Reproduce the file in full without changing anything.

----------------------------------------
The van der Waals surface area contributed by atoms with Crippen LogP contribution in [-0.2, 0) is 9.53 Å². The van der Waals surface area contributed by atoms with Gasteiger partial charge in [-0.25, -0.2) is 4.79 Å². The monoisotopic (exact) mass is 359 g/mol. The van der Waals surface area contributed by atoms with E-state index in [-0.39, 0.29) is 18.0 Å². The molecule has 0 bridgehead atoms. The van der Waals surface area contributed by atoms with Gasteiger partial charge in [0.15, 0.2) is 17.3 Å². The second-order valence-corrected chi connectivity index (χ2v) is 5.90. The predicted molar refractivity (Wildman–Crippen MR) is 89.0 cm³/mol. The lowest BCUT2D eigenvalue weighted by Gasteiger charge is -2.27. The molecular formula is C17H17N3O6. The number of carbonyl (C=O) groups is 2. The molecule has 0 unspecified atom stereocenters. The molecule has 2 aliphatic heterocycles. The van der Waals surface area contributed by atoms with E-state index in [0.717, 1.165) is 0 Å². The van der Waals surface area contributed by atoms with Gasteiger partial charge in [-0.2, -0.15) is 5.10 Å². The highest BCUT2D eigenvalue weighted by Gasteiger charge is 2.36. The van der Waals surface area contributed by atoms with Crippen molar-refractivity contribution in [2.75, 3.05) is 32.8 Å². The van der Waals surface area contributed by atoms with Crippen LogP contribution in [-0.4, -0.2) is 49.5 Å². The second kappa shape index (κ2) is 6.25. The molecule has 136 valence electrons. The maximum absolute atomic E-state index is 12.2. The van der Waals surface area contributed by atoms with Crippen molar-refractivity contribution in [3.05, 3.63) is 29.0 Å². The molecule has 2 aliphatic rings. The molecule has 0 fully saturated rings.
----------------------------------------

The van der Waals surface area contributed by atoms with Crippen LogP contribution in [-0.2, 0) is 9.53 Å². The van der Waals surface area contributed by atoms with Gasteiger partial charge in [-0.25, -0.2) is 4.79 Å². The monoisotopic (exact) mass is 359 g/mol. The van der Waals surface area contributed by atoms with E-state index in [-0.39, 0.29) is 18.0 Å². The molecule has 0 bridgehead atoms. The van der Waals surface area contributed by atoms with Gasteiger partial charge in [0.15, 0.2) is 17.3 Å². The second-order valence-corrected chi connectivity index (χ2v) is 5.90. The predicted molar refractivity (Wildman–Crippen MR) is 89.0 cm³/mol. The lowest BCUT2D eigenvalue weighted by Gasteiger charge is -2.27. The molecular formula is C17H17N3O6. The number of carbonyl (C=O) groups is 2. The molecule has 0 unspecified atom stereocenters. The molecule has 2 aliphatic heterocycles. The van der Waals surface area contributed by atoms with E-state index in [0.717, 1.165) is 0 Å². The van der Waals surface area contributed by atoms with Gasteiger partial charge in [-0.2, -0.15) is 5.10 Å². The highest BCUT2D eigenvalue weighted by Gasteiger charge is 2.36. The van der Waals surface area contributed by atoms with Crippen molar-refractivity contribution in [2.75, 3.05) is 32.8 Å². The van der Waals surface area contributed by atoms with Crippen LogP contribution in [-0.4, -0.2) is 49.5 Å². The second kappa shape index (κ2) is 6.25. The molecule has 136 valence electrons. The maximum absolute atomic E-state index is 12.2. The van der Waals surface area contributed by atoms with Crippen molar-refractivity contribution in [3.05, 3.63) is 29.0 Å². The molecule has 2 aliphatic rings. The molecule has 0 fully saturated rings.